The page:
Humboldt County supervisors voted unanimously Tuesday in favor of removing four of the Klamath River's dams, riding what many say is a wave of public opinion and political will toward restoring salmon runs and economies on the river.

The resolution comes as the Federal Energy Regulatory Commission hears communities' concerns about the continued operation of the hydropower dams. The agency, which will decide whether to issue Pacificorp a new 50-year license, has not considered removing the dams as a viable option.

But several key developments recently have provided momentum toward such an end. Pacificorp lost an administrative hearing challenging federal fisheries agencies' orders to build expensive fish ladders over the dams. A bond measure just passed by voters holds millions that could be used for restoring the Klamath. California Coastal Conservancy studies have found the cost of dam decommissioning relatively low, and also found few toxins in sediment trapped behind the dams.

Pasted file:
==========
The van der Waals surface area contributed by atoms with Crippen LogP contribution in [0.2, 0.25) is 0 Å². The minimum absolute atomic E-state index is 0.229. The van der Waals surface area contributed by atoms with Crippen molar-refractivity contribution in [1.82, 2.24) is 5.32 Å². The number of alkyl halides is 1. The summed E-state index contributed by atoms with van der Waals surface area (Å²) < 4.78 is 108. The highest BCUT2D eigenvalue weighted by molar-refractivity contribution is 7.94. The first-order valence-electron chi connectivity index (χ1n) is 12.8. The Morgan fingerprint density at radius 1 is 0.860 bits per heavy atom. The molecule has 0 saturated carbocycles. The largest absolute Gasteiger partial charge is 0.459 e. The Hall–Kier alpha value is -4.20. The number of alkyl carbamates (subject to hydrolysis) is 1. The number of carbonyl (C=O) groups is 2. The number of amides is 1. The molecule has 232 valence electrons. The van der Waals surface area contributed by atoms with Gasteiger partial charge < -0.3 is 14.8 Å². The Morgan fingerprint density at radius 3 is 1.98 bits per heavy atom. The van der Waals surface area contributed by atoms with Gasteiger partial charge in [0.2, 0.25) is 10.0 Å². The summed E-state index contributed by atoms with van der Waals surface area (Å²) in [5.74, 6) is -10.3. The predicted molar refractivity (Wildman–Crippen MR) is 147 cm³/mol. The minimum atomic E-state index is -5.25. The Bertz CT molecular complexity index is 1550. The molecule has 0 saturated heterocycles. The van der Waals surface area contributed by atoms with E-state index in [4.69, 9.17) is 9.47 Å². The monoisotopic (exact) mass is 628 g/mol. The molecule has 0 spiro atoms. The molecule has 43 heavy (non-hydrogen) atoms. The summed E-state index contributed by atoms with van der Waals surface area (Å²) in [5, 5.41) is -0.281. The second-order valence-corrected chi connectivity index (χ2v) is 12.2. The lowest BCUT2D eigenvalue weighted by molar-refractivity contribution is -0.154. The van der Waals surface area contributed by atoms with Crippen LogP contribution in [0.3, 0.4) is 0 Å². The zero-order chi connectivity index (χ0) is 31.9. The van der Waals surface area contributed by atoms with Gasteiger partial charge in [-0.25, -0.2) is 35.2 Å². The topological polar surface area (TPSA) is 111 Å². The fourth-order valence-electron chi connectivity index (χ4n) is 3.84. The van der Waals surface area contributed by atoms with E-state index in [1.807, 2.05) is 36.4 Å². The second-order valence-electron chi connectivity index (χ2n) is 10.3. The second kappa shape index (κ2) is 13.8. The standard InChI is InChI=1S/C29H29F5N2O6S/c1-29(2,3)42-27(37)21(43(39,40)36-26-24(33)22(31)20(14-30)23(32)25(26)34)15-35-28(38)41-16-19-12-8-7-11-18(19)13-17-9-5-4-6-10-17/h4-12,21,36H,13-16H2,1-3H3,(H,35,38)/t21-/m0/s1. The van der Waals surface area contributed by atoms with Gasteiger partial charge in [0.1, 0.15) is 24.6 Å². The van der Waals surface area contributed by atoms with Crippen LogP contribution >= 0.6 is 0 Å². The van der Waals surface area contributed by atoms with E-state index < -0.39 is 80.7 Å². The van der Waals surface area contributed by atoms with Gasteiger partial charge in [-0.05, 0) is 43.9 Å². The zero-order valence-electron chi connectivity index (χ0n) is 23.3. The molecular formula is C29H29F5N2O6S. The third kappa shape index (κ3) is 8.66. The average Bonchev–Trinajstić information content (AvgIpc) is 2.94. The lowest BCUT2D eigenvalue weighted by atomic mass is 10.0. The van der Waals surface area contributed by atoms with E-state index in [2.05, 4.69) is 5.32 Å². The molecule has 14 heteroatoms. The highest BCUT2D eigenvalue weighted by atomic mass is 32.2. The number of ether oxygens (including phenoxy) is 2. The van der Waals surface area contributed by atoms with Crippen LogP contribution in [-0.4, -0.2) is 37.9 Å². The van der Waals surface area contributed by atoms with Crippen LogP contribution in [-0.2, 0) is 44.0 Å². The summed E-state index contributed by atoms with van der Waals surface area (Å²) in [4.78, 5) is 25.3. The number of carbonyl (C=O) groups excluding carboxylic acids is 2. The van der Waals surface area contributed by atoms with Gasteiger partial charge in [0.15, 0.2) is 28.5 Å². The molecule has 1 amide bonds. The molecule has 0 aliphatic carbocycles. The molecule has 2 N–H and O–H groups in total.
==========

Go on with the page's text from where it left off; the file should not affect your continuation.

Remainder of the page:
”This is really the Berlin Wall of fisheries issues on the North Coast,” Tom Weseloh of California Trout told the board.

Several speakers said the amount of electricity the dams produce isn't worth the damage done by the dams. The dams block several hundred miles of potential spawning habitat for salmon. Fisheries biologist Pat Higgins said the reservoirs also pollute the river by prompting toxic algae blooms, which can also be dangerous to people.

FERC is holding a public hearing on its draft environmental impact statement on Thursday at 7 p.m. at the Red Lion Inn in Eureka.

Pacificorp has lodged its own solution to getting fish around the dams by trapping them and trucking them up above Upper Klamath Lake, then doing the same for young fish getting ready to migrate downstream. Ross Taylor, a McKinleyville fisheries biologist, said that trapping and trucking programs have been a failure on the Columbia River, and won't work on the Klamath either.

It also doesn't address water quality problems on the river, said Erica Terence with the Northcoast Environmental Center.

”These dams present a massive obstacle to improving water quality,” Terence said.

Fifth District Supervisor Jill Geist said that removal of the dams will help salmon and upstream economies, and that the loss of power generation will be made up with a planned large natural gas power plant in the region. It's also become clear that the dams do not play much of a role in flood control, she said. Available bond money and political support from both California and Oregon's governors are critical.

”Now is the time,” Geist said.

The board voted 4-0 in support of the resolution. Supervisor Bonnie Neely was absent.